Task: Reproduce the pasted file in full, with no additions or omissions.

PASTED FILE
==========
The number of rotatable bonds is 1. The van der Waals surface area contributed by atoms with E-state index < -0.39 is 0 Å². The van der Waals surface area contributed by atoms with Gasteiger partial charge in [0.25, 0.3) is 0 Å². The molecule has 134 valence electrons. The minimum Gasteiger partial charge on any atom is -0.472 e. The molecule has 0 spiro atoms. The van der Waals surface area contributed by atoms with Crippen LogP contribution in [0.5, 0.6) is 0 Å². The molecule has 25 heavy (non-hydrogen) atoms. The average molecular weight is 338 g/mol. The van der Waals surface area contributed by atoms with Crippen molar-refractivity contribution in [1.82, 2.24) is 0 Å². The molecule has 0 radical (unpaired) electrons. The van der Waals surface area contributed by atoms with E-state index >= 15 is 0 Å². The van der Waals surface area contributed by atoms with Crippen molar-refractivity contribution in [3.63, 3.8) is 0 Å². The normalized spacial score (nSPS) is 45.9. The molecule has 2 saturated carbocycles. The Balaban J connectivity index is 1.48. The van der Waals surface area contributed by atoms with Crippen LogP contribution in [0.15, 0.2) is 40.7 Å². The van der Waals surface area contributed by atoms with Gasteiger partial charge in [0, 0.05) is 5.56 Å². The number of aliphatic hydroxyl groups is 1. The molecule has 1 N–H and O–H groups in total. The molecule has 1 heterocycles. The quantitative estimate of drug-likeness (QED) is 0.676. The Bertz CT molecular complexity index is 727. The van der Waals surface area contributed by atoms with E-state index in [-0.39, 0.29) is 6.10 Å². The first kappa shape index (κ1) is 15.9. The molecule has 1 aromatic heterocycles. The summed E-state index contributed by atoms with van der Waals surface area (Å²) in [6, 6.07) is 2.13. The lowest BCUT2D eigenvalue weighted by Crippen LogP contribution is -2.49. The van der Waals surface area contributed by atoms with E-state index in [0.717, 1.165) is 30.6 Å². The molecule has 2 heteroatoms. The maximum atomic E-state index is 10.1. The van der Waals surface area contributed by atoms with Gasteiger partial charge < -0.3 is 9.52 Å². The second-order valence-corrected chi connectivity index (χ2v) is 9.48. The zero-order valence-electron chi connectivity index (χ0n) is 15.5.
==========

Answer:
The number of rotatable bonds is 1. The van der Waals surface area contributed by atoms with E-state index < -0.39 is 0 Å². The van der Waals surface area contributed by atoms with Gasteiger partial charge in [0.25, 0.3) is 0 Å². The molecule has 134 valence electrons. The minimum Gasteiger partial charge on any atom is -0.472 e. The molecule has 0 spiro atoms. The van der Waals surface area contributed by atoms with Crippen LogP contribution in [0.5, 0.6) is 0 Å². The molecule has 25 heavy (non-hydrogen) atoms. The average molecular weight is 338 g/mol. The van der Waals surface area contributed by atoms with Crippen molar-refractivity contribution in [1.82, 2.24) is 0 Å². The molecule has 0 radical (unpaired) electrons. The van der Waals surface area contributed by atoms with E-state index >= 15 is 0 Å². The van der Waals surface area contributed by atoms with Crippen molar-refractivity contribution in [3.63, 3.8) is 0 Å². The normalized spacial score (nSPS) is 45.9. The molecule has 2 saturated carbocycles. The Balaban J connectivity index is 1.48. The van der Waals surface area contributed by atoms with Crippen LogP contribution in [0.15, 0.2) is 40.7 Å². The van der Waals surface area contributed by atoms with Gasteiger partial charge in [0, 0.05) is 5.56 Å². The number of aliphatic hydroxyl groups is 1. The molecule has 1 N–H and O–H groups in total. The molecule has 1 heterocycles. The quantitative estimate of drug-likeness (QED) is 0.676. The Bertz CT molecular complexity index is 727. The van der Waals surface area contributed by atoms with E-state index in [-0.39, 0.29) is 6.10 Å². The first kappa shape index (κ1) is 15.9. The molecule has 1 aromatic heterocycles. The summed E-state index contributed by atoms with van der Waals surface area (Å²) in [6, 6.07) is 2.13. The lowest BCUT2D eigenvalue weighted by Crippen LogP contribution is -2.49. The van der Waals surface area contributed by atoms with E-state index in [0.717, 1.165) is 30.6 Å². The molecule has 2 heteroatoms. The maximum atomic E-state index is 10.1. The van der Waals surface area contributed by atoms with Gasteiger partial charge < -0.3 is 9.52 Å². The second-order valence-corrected chi connectivity index (χ2v) is 9.48. The zero-order valence-electron chi connectivity index (χ0n) is 15.5.